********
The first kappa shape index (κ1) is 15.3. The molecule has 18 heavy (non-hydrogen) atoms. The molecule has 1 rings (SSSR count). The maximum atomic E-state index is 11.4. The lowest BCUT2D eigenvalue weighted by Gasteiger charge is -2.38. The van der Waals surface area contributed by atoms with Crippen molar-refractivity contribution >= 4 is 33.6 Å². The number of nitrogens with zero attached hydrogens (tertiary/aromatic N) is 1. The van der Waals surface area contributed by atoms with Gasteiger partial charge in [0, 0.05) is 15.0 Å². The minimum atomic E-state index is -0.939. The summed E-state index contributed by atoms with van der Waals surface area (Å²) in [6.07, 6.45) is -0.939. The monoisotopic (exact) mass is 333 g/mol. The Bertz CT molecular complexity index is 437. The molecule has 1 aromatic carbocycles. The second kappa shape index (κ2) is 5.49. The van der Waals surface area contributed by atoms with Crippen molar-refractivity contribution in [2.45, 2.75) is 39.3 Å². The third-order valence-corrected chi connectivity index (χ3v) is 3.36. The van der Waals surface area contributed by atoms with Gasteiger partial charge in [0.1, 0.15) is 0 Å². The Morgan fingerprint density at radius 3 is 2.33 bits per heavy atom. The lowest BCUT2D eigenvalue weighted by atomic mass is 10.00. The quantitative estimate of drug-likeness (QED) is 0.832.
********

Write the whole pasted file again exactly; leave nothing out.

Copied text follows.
The first kappa shape index (κ1) is 15.3. The molecule has 18 heavy (non-hydrogen) atoms. The molecule has 1 rings (SSSR count). The maximum atomic E-state index is 11.4. The lowest BCUT2D eigenvalue weighted by Gasteiger charge is -2.38. The van der Waals surface area contributed by atoms with Crippen molar-refractivity contribution >= 4 is 33.6 Å². The number of nitrogens with zero attached hydrogens (tertiary/aromatic N) is 1. The van der Waals surface area contributed by atoms with Gasteiger partial charge in [0, 0.05) is 15.0 Å². The minimum atomic E-state index is -0.939. The summed E-state index contributed by atoms with van der Waals surface area (Å²) in [6.07, 6.45) is -0.939. The monoisotopic (exact) mass is 333 g/mol. The Bertz CT molecular complexity index is 437. The molecule has 1 aromatic carbocycles. The second kappa shape index (κ2) is 5.49. The van der Waals surface area contributed by atoms with Crippen molar-refractivity contribution in [2.45, 2.75) is 39.3 Å². The third-order valence-corrected chi connectivity index (χ3v) is 3.36. The van der Waals surface area contributed by atoms with Gasteiger partial charge in [0.1, 0.15) is 0 Å². The Morgan fingerprint density at radius 3 is 2.33 bits per heavy atom. The lowest BCUT2D eigenvalue weighted by atomic mass is 10.00. The quantitative estimate of drug-likeness (QED) is 0.832.